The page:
We believe that our paper takes an important step towards a more precise articulation, in both theoretical and empirical terms, of the role of evaluating audiences in explaining status-based recognition mechanisms. A better understanding of how audiences shape status dynamics is important to mitigate the tension between achievement and ascription that is at the core of meritocratic evaluative settings–whereby audiences are supposed to justify their deliberations based on standards that can be articulated independently of available options [11]. In addition, understanding how audience evaluations may change with the degree of scrutiny to which they are amenable seems crucial in light of ever-increasing calls for transparency and fairness in public life [19]. It is therefore worthwhile to probe the interaction between candidates’ status and audience-candidate connectivity, particularly if one considers that social proximity between producers and audience members is a constitutive feature of peer-based evaluative settings. Because of the role-switch structure of these settings, audience members are also members of the same community as the candidates they evaluate, even though they take on different roles [83], and so–more often than not–they may have few degrees of separation from each other [22, 84].

More generally, our findings speak to prior work attentive to the role of the social-relational context in shaping assessments of merit. Ridgeway and Correll [85] consider a social-relational context any situation in which an actor has to take into account the expected reactions of others in determining how to act, because such reactions will have consequences for her interests. Other lines of scholarship point to how personal preferences often seem to fade in salience relative to what is publicly endorsed in a status hierarchy [11, 12]. This phenomenon is especially apparent in research on “politics of dissimulation”–e.g., Norbert Elias’ [86] scholarship on authoritarian systems–whereby public displays of allegiance to the official credo may mask a great deal of private disagreement. Findings in experimental economics also suggest that individuals tend to change their strategic choices depending on whether they are isolated or part of a group, and on whether there is an audience observing their choices [20]. Likewise, research on social evaluation [87], as well as studies on the social transmission of ideas of fairness [88, 89], show that the apparent social validity of something (e.g., social norms on pro-social behaviour) shapes individual decision-makers’ allocative choices, independent of their personal assessments of quality or fairness. Our study adds conceptual and empirical nuance to these lines of research by revealing how the influence of crucial social cues–such as status and ties–on evaluators’ choices may depend on whether members of the evaluating audience can infer key motivational premises from those choices. In light of recent findings revealing the conditions under which social norms in collective decision-making settings may play a smaller role than previously assumed [90, 91], the extent to which socio-normative pressures–as opposed to an individual’s professional ethos, concern for her image or other behavioural mechanisms–are indeed driving this interaction effect could be an exciting area for future inquiry. To this end, we might posit a variety of peer-based evaluative contexts from those akin to our setting, where individual choices are collectively socialized and visible to other decision-makers (e.g., Cannes Film Festival, National Science Foundation), to those where individual choices remain private (e.g., Grammies, Academy Awards).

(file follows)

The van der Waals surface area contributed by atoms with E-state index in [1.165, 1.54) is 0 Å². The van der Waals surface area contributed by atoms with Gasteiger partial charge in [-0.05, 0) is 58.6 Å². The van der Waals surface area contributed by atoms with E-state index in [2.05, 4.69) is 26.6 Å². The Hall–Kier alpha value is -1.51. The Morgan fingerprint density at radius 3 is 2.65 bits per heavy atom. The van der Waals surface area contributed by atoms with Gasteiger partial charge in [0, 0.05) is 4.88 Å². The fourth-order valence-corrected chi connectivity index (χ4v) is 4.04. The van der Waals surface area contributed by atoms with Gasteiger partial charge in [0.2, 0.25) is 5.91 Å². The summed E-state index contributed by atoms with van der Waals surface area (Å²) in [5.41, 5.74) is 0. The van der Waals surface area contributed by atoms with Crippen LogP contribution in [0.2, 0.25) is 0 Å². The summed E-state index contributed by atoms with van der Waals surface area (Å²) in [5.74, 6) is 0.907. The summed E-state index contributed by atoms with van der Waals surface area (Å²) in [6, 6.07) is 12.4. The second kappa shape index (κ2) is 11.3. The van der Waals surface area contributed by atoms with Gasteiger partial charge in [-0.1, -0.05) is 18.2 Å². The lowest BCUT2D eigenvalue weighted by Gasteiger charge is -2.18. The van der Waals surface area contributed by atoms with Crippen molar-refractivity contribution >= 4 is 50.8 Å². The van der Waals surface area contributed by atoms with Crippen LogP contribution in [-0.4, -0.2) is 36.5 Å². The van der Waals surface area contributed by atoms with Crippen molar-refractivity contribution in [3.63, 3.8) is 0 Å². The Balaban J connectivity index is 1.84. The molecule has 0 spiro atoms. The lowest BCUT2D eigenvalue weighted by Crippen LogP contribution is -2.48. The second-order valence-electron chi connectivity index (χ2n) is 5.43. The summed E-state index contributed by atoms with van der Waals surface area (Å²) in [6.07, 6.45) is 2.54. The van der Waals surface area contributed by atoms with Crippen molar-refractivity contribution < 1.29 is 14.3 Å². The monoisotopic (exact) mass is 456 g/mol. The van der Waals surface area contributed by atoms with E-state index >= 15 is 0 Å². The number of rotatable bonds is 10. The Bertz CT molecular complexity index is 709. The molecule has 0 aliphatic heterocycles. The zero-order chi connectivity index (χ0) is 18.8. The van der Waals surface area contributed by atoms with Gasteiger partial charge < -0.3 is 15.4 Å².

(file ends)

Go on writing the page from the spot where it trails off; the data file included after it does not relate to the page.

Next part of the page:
Several questions merit further attention. Our data do not capture the process by which jury members collectively make their decisions, in particular how their (often) conflicting opinions are reconciled and consensus on which projects to reward is reached. The combination of archival and interview data offered some suggestive insights, but the use of an ethnographic approach would be better suited to gain a more nuanced understanding of the processes by which reward allocation decisions are collectively made. One could then probe more deeply the conditions under which the desire to distance oneself from morally dubious evaluations is, in fact, driving those decisions, independently from the evaluator’s actual personal beliefs. Another issue is that prior project collaborations capture only a subset of relevant audience-candidate interpersonal relationships. While we endeavoured to control for other possible manifestations of these social intercourses, an extension could be to supplement project collaboration data with additional data on more informal interactions (e.g., advice, friendship, mentorship, and so on) and examine whether patterns of rewards allocation can then be explained more accurately. Along this line, another interesting research direction would be to compare and contrast the role of formal vis-à-vis informal ties in shaping evaluative outcomes for different levels of status. These are but some of the many questions that future research could explore in greater depth.

Supporting information

S1 Fig. Study 4: The effect of status and social ties on award propensity.


S2 Fig. Study 4: The effect of status and social ties on award propensity.